Pence aides also searched the office of Pence's advocacy group in Washington, D.C. -- Advancing American Freedom -- and found no government documents or documents with classification markings.

A spokesperson for Pence declined to comment on whether the former vice president would invite the FBI to search his home, similar to what Biden did.

Pence previously told ABC News' David Muir that he did not retain any classified information after leaving office.

"Let me ask you, as we sit here in your home office in Indiana, did you take any classified documents with you from the White House?" Muir asked in a November interview.

"I did not," Pence said then. Asked if he saw "any reason for anyone to take classified documents with them, leaving the White House," he said, "There'd be no reason to have classified documents, particularly if they were in an unprotected area."

Former Vice President Mike Pence, Nov. 16, 2022 in New York City.
John Lamparski/Getty Images, FILE

Attorney General Merrick Garland has appointed a special counsel to determine if any laws were broken in Biden and Trump's handling of classified materials while out of office.

On Tuesday, Garland declined to comment on the documents found at Pence's home.

Separately, House Oversight Committee Chairman James Comer, R-Ky., said in a statement on Tuesday that Pence "reached out today about classified documents at his home ... He has agreed to fully cooperate with congressional oversight and any questions we have."

Comer contrasted that "transparency" with what he said was the Biden administration's reluctance to provide more information about his handling of classified records.

Biden's attorneys have said his documents were "inadvertently misplaced" and emphasized cooperation with the Department of Justice. They've said they immediately turned over the materials to the appropriate authorities and consented to an FBI search of his Wilmington, Delaware, home on Friday.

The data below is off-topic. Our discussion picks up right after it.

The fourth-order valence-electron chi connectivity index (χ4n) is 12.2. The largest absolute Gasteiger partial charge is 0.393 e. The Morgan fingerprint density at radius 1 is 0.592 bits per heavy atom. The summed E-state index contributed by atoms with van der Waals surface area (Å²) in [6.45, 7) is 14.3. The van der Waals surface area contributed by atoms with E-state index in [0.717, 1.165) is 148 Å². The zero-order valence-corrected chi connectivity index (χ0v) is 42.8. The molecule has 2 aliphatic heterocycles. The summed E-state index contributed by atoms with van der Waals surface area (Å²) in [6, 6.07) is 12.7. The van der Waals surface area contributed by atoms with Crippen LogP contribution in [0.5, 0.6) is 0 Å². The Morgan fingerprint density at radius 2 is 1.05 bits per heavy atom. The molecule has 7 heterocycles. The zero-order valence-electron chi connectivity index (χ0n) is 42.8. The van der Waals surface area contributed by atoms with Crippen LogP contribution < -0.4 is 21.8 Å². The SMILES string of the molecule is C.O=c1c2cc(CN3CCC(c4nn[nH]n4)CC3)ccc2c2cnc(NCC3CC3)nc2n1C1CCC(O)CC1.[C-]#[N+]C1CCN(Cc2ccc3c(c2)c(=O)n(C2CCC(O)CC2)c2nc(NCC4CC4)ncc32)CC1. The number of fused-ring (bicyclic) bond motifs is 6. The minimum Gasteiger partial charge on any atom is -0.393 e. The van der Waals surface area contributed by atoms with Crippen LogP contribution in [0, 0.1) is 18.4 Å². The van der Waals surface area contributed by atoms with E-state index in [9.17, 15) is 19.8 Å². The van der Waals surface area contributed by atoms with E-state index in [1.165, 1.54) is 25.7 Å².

The first set of Biden documents were found on Nov. 2 -- just a week before the midterm elections.

The White House on Tuesday declined to comment on the records at Pence's home.

Lawmakers on the Senate Intelligence Committee reacted more colorfully.

"I kind of thought 'holy heck,'" Chairman Mark Warner, D-Va., told reporters when asked how he first reacted to news.

"What the hell is going on around here is my reaction," Florida's Marco Rubio, the ranking Republican member said.

Both men stressed that they want more information before they can assess the situation and said a briefing from the intelligence community was key to understanding the classified documents issues.

Rubio and Warner agreed there may be "systemic problems" in how the executive branch deals with classified documents and over-classifications.

John Cohen, an ABC News contributor and former Department of Homeland Security undersecretary, said that in many cases it's an "accident" that such material is taken out when an official leaves office.

"I suspect that because of the visibility that the Biden case and the Trump case have generated, that you have a large number of former government officials -- whether they be former presidents or others -- who are looking in their basement at boxes that they've stored there since the last government," Cohen told ABC's "Start Here" podcast.

But Cohen acknowledged then the process for handling the bulk of classified information is problematic and lacks a tracking system.

Only a small subset of classified material is required to undergo a sign-in and sign-out process, Cohen explained.

"The government over the last five, six, seven years has made strides in identifying behavior that could be suspicious on these government systems ... But this idea that every classified paper document is being tracked? That's just not how the system works," he said.

ABC News' Justin Gomez, Alexandra Hutzler, Allison Pecorin and Will Steakin contributed to this report.